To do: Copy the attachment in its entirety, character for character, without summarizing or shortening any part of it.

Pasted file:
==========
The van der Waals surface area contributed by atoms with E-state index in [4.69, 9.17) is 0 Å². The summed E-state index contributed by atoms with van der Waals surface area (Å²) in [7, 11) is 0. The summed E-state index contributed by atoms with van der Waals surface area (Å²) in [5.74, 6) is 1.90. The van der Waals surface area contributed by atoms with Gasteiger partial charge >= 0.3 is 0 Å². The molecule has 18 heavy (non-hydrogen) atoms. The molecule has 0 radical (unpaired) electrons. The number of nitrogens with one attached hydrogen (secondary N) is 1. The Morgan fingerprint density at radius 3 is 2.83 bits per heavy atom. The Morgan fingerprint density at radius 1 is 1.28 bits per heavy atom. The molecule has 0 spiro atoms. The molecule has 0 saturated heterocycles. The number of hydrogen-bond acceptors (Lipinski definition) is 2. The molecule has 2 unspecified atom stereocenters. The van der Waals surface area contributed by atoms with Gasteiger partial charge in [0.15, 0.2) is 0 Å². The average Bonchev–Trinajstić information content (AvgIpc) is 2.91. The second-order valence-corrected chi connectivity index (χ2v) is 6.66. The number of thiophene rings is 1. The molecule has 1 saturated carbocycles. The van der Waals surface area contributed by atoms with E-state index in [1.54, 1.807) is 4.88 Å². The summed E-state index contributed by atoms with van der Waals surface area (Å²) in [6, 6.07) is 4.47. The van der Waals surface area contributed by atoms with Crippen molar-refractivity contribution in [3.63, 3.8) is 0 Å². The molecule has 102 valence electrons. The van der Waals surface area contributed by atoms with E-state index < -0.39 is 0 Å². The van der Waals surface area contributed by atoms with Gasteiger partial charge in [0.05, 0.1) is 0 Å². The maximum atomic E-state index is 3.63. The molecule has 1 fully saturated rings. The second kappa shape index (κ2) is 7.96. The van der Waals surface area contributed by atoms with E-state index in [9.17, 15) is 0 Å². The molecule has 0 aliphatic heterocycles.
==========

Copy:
The van der Waals surface area contributed by atoms with E-state index in [4.69, 9.17) is 0 Å². The summed E-state index contributed by atoms with van der Waals surface area (Å²) in [7, 11) is 0. The summed E-state index contributed by atoms with van der Waals surface area (Å²) in [5.74, 6) is 1.90. The van der Waals surface area contributed by atoms with Gasteiger partial charge >= 0.3 is 0 Å². The molecule has 18 heavy (non-hydrogen) atoms. The molecule has 0 radical (unpaired) electrons. The number of nitrogens with one attached hydrogen (secondary N) is 1. The Morgan fingerprint density at radius 3 is 2.83 bits per heavy atom. The Morgan fingerprint density at radius 1 is 1.28 bits per heavy atom. The molecule has 0 spiro atoms. The molecule has 0 saturated heterocycles. The number of hydrogen-bond acceptors (Lipinski definition) is 2. The molecule has 2 unspecified atom stereocenters. The van der Waals surface area contributed by atoms with Gasteiger partial charge in [0.15, 0.2) is 0 Å². The average Bonchev–Trinajstić information content (AvgIpc) is 2.91. The second-order valence-corrected chi connectivity index (χ2v) is 6.66. The number of thiophene rings is 1. The molecule has 1 saturated carbocycles. The van der Waals surface area contributed by atoms with E-state index in [1.54, 1.807) is 4.88 Å². The summed E-state index contributed by atoms with van der Waals surface area (Å²) in [6, 6.07) is 4.47. The van der Waals surface area contributed by atoms with Crippen molar-refractivity contribution in [3.63, 3.8) is 0 Å². The molecule has 102 valence electrons. The van der Waals surface area contributed by atoms with E-state index < -0.39 is 0 Å². The van der Waals surface area contributed by atoms with Gasteiger partial charge in [0.05, 0.1) is 0 Å². The maximum atomic E-state index is 3.63. The molecule has 1 fully saturated rings. The second kappa shape index (κ2) is 7.96. The van der Waals surface area contributed by atoms with E-state index in [9.17, 15) is 0 Å². The molecule has 0 aliphatic heterocycles.